Making an Edwardian leather belt from scratch is really easy and quick: It only takes a few minutes!
Belts were very fashionable in the Edwardian era. They were made from a wide variety of materials. Cotton and linen belts – plain or embroidered – were worn with wash dresses, silk belts with afternoon and evening dresses, while leather belts were worn with shirtwaist costumes. Here I’m making an Edwardian leather belt for my Edwardian shirtwaist costume.
Related: How To Dress In The Edwardian Era
I’m using black patent leather for my Edwardian leather belt but you can use other leather as well. Patent leather was fashionable in the Edwardian era but real patent leather is difficult to find today. Besides, it’s very expensive.
Leather is perfect for belts because you don’t have to finish the raw edges! And another advantage of leather belts: Whereas Edwardian belts were often lined and stiffened with featherbone, Edwardian leather belts were usually unlined and not stiffened. So one sewing step less!
Related: DIY Edwardian Fabric Belt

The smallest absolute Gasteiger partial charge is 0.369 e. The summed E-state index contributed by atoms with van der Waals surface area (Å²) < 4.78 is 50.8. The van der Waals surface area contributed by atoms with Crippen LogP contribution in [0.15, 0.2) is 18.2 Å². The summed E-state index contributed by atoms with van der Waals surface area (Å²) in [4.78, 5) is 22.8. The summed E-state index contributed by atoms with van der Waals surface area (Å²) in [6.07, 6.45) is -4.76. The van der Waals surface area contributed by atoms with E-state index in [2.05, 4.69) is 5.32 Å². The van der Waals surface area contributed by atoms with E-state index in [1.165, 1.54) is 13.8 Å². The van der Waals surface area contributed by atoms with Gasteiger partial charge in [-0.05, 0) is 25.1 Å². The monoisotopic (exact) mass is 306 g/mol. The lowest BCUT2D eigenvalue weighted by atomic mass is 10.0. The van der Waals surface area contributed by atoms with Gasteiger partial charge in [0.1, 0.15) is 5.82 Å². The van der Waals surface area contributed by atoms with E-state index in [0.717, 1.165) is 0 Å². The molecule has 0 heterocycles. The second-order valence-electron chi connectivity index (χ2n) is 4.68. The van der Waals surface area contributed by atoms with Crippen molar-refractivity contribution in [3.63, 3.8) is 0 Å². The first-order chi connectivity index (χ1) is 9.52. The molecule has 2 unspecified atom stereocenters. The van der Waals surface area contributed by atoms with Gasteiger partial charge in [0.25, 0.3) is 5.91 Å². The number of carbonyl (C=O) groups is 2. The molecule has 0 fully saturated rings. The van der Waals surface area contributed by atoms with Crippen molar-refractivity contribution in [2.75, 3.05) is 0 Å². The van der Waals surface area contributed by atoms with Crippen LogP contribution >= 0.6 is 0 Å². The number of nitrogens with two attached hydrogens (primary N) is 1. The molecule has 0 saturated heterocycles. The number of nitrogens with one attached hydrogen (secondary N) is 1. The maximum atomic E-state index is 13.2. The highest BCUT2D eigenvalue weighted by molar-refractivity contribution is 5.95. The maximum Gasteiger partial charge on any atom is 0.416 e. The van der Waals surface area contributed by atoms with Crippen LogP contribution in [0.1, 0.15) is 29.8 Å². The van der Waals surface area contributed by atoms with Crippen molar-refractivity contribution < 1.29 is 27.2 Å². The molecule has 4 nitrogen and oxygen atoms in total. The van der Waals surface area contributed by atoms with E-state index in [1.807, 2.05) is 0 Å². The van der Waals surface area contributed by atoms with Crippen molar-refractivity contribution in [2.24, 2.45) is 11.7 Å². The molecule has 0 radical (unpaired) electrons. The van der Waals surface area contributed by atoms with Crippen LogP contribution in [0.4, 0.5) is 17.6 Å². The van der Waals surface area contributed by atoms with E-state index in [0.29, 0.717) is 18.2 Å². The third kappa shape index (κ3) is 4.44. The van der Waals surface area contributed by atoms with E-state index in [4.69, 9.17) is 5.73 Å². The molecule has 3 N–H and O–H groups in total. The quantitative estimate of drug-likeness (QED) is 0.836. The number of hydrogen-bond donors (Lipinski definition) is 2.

How To Make An Edwardian Leather Belt
- Edwardian-style belt buckle
- strong sewing thread
Here I’m making an Edwardian dip waist belt: Dip waist belts were popular in the early Edwardian era.
I used a pattern from Jean Hunnisett’s book “Period Costume For Stage And Screen”. I adapted the dip waist belt pattern slightly to make it fit me better.
Edwardian Belt Buckle
Silver belt buckles were especially popular in the 1900s but there were other belt buckles as well like brass, gold and cut steel belt buckles, and also belt buckles with enamel, pearls, glass, precious stones and rhinestones. If you want to use an antique Edwardian belt buckle, they’re still sold today. Silver belt buckles are usually sold as “Edwardian nurses belt buckle” today.
For more inspiration, I’ve pinned many antique Edwardian belts and belt buckles on my “Edwardian Shirtwaist Costumes” pinterest board.
Make The Edwardian Leather Belt
Using your pattern, cut the belt from the leather without adding seam allowances. Depending on the buckle you’re using, it may be necessary to add seam allowances at the front of belt. Now you should have one long strip of leather.
Depending on what leather you’re using, you can dye and burnish the edges of the leather. I left the edges as they are.
Related: How To Dye Leather Black Naturally
Now add the belt buckle. Slide the leather through the metal loop of the belt buckle. Then fold the leather back on itself. Check that the belt is the correct length. Secure the belt buckle in place with a double running stitch and strong sewing thread by hand. Don’t make the stitches too close together so that the leather doesn’t tear out. Tie an overhand knot to secure the thread, then cut off the thread. And your Edwardian-style DIY leather belt is finished!